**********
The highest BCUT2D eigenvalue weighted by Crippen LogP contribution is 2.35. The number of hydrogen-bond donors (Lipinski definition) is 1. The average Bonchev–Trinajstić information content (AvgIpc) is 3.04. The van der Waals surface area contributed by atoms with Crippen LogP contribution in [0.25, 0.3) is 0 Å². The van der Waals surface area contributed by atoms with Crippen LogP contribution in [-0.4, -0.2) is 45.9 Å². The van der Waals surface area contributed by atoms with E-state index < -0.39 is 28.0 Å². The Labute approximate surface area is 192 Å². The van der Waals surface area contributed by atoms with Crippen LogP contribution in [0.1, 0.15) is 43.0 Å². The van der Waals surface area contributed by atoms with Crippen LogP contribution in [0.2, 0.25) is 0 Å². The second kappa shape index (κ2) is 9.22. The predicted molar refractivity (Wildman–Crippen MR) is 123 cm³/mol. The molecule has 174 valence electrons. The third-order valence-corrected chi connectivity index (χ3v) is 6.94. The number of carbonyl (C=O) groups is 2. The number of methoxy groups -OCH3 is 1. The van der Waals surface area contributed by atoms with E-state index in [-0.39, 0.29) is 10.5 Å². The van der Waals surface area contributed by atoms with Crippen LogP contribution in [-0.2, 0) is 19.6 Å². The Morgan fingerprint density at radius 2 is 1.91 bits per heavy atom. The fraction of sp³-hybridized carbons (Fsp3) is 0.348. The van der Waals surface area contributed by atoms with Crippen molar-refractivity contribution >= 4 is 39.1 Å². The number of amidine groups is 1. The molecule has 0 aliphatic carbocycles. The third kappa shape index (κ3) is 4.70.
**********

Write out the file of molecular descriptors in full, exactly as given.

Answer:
The highest BCUT2D eigenvalue weighted by Crippen LogP contribution is 2.35. The number of hydrogen-bond donors (Lipinski definition) is 1. The average Bonchev–Trinajstić information content (AvgIpc) is 3.04. The van der Waals surface area contributed by atoms with Crippen LogP contribution in [0.25, 0.3) is 0 Å². The van der Waals surface area contributed by atoms with Crippen LogP contribution in [-0.4, -0.2) is 45.9 Å². The van der Waals surface area contributed by atoms with E-state index < -0.39 is 28.0 Å². The Labute approximate surface area is 192 Å². The van der Waals surface area contributed by atoms with Crippen LogP contribution in [0.1, 0.15) is 43.0 Å². The van der Waals surface area contributed by atoms with Crippen LogP contribution in [0.2, 0.25) is 0 Å². The second kappa shape index (κ2) is 9.22. The predicted molar refractivity (Wildman–Crippen MR) is 123 cm³/mol. The molecule has 174 valence electrons. The third-order valence-corrected chi connectivity index (χ3v) is 6.94. The number of carbonyl (C=O) groups is 2. The number of methoxy groups -OCH3 is 1. The van der Waals surface area contributed by atoms with E-state index in [-0.39, 0.29) is 10.5 Å². The van der Waals surface area contributed by atoms with Crippen LogP contribution in [-0.2, 0) is 19.6 Å². The Morgan fingerprint density at radius 2 is 1.91 bits per heavy atom. The fraction of sp³-hybridized carbons (Fsp3) is 0.348. The van der Waals surface area contributed by atoms with Crippen molar-refractivity contribution >= 4 is 39.1 Å². The number of amidine groups is 1. The molecule has 0 aliphatic carbocycles. The third kappa shape index (κ3) is 4.70.